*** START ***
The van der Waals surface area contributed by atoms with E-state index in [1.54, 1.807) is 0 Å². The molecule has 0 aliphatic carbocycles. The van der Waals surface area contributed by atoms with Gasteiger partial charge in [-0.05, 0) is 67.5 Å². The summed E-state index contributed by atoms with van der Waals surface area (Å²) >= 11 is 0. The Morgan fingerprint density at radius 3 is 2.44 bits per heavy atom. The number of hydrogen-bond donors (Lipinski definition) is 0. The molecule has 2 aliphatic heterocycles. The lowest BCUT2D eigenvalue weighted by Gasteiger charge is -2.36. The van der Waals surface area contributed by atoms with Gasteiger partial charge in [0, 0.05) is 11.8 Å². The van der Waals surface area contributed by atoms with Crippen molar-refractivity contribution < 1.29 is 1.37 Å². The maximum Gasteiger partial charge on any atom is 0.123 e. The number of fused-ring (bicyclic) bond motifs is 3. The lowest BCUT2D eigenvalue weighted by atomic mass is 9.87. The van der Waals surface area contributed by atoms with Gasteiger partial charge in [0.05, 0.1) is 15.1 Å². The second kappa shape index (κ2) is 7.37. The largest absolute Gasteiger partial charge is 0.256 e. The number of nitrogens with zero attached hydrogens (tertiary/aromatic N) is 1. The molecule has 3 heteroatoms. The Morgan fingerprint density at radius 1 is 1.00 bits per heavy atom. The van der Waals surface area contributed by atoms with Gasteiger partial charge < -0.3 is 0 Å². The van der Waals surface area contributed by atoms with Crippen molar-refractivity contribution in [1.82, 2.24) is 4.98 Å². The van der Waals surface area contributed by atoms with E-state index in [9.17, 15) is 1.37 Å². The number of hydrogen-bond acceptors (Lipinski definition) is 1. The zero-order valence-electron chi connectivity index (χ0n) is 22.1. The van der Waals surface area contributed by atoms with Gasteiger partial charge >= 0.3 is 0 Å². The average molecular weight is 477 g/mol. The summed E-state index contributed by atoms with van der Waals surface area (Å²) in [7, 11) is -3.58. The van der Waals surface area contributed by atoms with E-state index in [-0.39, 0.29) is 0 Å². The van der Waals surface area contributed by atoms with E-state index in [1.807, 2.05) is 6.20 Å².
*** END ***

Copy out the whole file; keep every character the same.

The van der Waals surface area contributed by atoms with E-state index in [1.54, 1.807) is 0 Å². The molecule has 0 aliphatic carbocycles. The van der Waals surface area contributed by atoms with Gasteiger partial charge in [-0.05, 0) is 67.5 Å². The summed E-state index contributed by atoms with van der Waals surface area (Å²) >= 11 is 0. The Morgan fingerprint density at radius 3 is 2.44 bits per heavy atom. The number of hydrogen-bond donors (Lipinski definition) is 0. The molecule has 2 aliphatic heterocycles. The lowest BCUT2D eigenvalue weighted by Gasteiger charge is -2.36. The van der Waals surface area contributed by atoms with Gasteiger partial charge in [0, 0.05) is 11.8 Å². The van der Waals surface area contributed by atoms with Crippen molar-refractivity contribution < 1.29 is 1.37 Å². The maximum Gasteiger partial charge on any atom is 0.123 e. The number of fused-ring (bicyclic) bond motifs is 3. The lowest BCUT2D eigenvalue weighted by atomic mass is 9.87. The van der Waals surface area contributed by atoms with Gasteiger partial charge in [0.05, 0.1) is 15.1 Å². The second kappa shape index (κ2) is 7.37. The largest absolute Gasteiger partial charge is 0.256 e. The number of nitrogens with zero attached hydrogens (tertiary/aromatic N) is 1. The molecule has 3 heteroatoms. The Morgan fingerprint density at radius 1 is 1.00 bits per heavy atom. The van der Waals surface area contributed by atoms with Gasteiger partial charge < -0.3 is 0 Å². The van der Waals surface area contributed by atoms with Crippen molar-refractivity contribution in [1.82, 2.24) is 4.98 Å². The van der Waals surface area contributed by atoms with E-state index in [9.17, 15) is 1.37 Å². The number of hydrogen-bond acceptors (Lipinski definition) is 1. The zero-order valence-electron chi connectivity index (χ0n) is 22.1. The van der Waals surface area contributed by atoms with Gasteiger partial charge >= 0.3 is 0 Å². The average molecular weight is 477 g/mol. The summed E-state index contributed by atoms with van der Waals surface area (Å²) in [7, 11) is -3.58. The van der Waals surface area contributed by atoms with E-state index in [-0.39, 0.29) is 0 Å². The van der Waals surface area contributed by atoms with E-state index in [1.807, 2.05) is 6.20 Å².